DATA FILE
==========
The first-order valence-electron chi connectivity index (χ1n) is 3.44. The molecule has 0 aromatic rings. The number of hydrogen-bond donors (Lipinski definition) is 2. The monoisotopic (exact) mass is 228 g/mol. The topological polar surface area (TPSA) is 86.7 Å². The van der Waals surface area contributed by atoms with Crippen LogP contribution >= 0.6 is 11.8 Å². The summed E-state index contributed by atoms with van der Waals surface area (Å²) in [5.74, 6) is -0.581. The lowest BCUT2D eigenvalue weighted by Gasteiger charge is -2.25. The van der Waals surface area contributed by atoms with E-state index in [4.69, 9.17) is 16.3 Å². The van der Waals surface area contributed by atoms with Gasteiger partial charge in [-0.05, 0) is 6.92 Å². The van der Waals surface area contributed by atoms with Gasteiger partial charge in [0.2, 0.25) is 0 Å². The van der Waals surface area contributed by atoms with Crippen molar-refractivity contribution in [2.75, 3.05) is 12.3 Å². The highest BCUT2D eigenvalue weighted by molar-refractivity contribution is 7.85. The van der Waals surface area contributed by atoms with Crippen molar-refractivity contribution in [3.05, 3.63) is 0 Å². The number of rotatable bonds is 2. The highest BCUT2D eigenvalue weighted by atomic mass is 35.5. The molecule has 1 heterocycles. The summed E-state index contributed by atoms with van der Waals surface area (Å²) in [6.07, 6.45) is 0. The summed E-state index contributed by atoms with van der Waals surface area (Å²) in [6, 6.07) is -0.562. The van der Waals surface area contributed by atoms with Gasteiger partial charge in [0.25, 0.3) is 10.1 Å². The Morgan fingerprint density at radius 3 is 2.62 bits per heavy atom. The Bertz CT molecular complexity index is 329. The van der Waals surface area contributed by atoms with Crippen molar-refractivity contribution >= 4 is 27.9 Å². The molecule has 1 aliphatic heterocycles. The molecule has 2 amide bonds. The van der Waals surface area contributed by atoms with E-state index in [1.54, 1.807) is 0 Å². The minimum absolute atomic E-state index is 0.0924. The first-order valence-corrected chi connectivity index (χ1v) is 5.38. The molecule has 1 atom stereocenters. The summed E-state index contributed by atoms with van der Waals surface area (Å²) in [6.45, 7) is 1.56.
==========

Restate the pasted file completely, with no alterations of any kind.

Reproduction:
The first-order valence-electron chi connectivity index (χ1n) is 3.44. The molecule has 0 aromatic rings. The number of hydrogen-bond donors (Lipinski definition) is 2. The monoisotopic (exact) mass is 228 g/mol. The topological polar surface area (TPSA) is 86.7 Å². The van der Waals surface area contributed by atoms with Crippen LogP contribution >= 0.6 is 11.8 Å². The summed E-state index contributed by atoms with van der Waals surface area (Å²) in [5.74, 6) is -0.581. The lowest BCUT2D eigenvalue weighted by Gasteiger charge is -2.25. The van der Waals surface area contributed by atoms with E-state index in [4.69, 9.17) is 16.3 Å². The van der Waals surface area contributed by atoms with Gasteiger partial charge in [-0.05, 0) is 6.92 Å². The van der Waals surface area contributed by atoms with Gasteiger partial charge in [0.2, 0.25) is 0 Å². The van der Waals surface area contributed by atoms with Crippen molar-refractivity contribution in [2.75, 3.05) is 12.3 Å². The highest BCUT2D eigenvalue weighted by molar-refractivity contribution is 7.85. The van der Waals surface area contributed by atoms with Crippen molar-refractivity contribution in [3.05, 3.63) is 0 Å². The number of rotatable bonds is 2. The highest BCUT2D eigenvalue weighted by atomic mass is 35.5. The molecule has 1 heterocycles. The summed E-state index contributed by atoms with van der Waals surface area (Å²) in [6.07, 6.45) is 0. The summed E-state index contributed by atoms with van der Waals surface area (Å²) in [6, 6.07) is -0.562. The van der Waals surface area contributed by atoms with Gasteiger partial charge in [0.25, 0.3) is 10.1 Å². The Morgan fingerprint density at radius 3 is 2.62 bits per heavy atom. The Bertz CT molecular complexity index is 329. The van der Waals surface area contributed by atoms with Crippen molar-refractivity contribution >= 4 is 27.9 Å². The molecule has 1 aliphatic heterocycles. The molecule has 2 amide bonds. The van der Waals surface area contributed by atoms with E-state index in [1.54, 1.807) is 0 Å². The minimum absolute atomic E-state index is 0.0924. The first-order valence-corrected chi connectivity index (χ1v) is 5.38. The molecule has 1 atom stereocenters. The summed E-state index contributed by atoms with van der Waals surface area (Å²) in [6.45, 7) is 1.56.